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Signing up to be the face of one of America's biggest weight-loss franchises is not without a bit of pressure. And despite Valerie Bertinelli's three and a half decades in front of a TV camera (she landed her first commercial, for a department store, when she was 12), her stint as spokesperson for Jenny Craig introduced her to a whole new level of responsibility. After all, this gig has little to do with remembering lines or playing a part. This is about being real and coming clean in front of millions of Americans -- first by losing 40 pounds, then by managing to keep it off, all the while knowing that the paparazzi are waiting with their cameras for the very first setback.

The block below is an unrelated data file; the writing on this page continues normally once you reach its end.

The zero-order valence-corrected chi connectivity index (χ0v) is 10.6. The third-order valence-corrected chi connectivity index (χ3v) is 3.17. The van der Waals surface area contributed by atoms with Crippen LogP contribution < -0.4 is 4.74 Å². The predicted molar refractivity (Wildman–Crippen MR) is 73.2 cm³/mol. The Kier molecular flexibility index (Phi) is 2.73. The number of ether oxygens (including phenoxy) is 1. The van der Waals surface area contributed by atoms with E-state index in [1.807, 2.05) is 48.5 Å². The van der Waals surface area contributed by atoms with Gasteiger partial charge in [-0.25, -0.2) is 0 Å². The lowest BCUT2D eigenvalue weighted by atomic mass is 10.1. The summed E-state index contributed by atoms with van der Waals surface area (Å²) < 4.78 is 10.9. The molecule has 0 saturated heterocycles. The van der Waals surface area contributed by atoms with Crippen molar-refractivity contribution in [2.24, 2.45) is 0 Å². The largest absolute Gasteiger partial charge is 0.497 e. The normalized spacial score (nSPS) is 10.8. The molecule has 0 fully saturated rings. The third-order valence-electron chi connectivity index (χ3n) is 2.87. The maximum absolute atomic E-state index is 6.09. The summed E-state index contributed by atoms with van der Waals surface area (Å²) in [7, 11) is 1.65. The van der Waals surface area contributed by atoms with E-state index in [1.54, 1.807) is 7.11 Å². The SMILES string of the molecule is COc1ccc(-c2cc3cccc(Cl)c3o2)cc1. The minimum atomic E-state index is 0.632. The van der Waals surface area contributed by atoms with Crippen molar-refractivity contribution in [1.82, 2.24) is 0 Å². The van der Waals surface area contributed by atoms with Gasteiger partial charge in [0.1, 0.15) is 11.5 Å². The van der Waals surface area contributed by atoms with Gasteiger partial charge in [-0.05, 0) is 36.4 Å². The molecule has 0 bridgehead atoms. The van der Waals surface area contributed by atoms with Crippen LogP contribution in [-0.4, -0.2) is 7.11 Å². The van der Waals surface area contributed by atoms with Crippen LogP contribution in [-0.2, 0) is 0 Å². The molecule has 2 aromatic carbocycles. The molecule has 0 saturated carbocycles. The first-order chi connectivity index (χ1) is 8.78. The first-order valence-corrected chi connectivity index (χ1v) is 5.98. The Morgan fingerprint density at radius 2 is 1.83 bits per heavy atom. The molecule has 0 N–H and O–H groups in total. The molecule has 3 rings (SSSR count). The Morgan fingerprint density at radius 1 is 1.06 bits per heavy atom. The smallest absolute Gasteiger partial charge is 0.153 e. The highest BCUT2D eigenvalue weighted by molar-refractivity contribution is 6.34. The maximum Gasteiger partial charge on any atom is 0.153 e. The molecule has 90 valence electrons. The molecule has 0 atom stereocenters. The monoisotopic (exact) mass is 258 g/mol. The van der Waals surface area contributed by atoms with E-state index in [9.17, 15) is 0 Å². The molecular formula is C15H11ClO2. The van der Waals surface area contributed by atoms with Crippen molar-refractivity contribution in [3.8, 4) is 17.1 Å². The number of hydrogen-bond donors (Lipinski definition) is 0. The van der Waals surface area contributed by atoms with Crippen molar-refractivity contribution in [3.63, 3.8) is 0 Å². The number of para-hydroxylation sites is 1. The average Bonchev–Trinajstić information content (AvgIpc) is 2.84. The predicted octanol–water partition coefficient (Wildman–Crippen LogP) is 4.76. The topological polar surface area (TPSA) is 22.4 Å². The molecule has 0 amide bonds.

Scary? Yes. Fun? That, too. At age 48, Bertinelli is so over worrying about what other people think. "My decision to lose the weight was about me -- how I wanted to feel inside," she says a few days after her FITNESS cover shoot. "I had to do this for myself."
Amen to that. Still, after years of yo-yo dieting, Bertinelli knows all about the road paved with good intentions. She sat down with FITNESS to share her thoughts on getting -- and keeping -- the body she's worked so hard for.
FITNESS: What's been one of the biggest lessons for you in your weight-loss process?
Valerie Bertinelli: You have to give yourself time. It doesn't happen overnight. I started this journey in March 2007. It's got to be a long-term commitment.
FITNESS: You dieted off and on for years. What motivated you to stick with this program?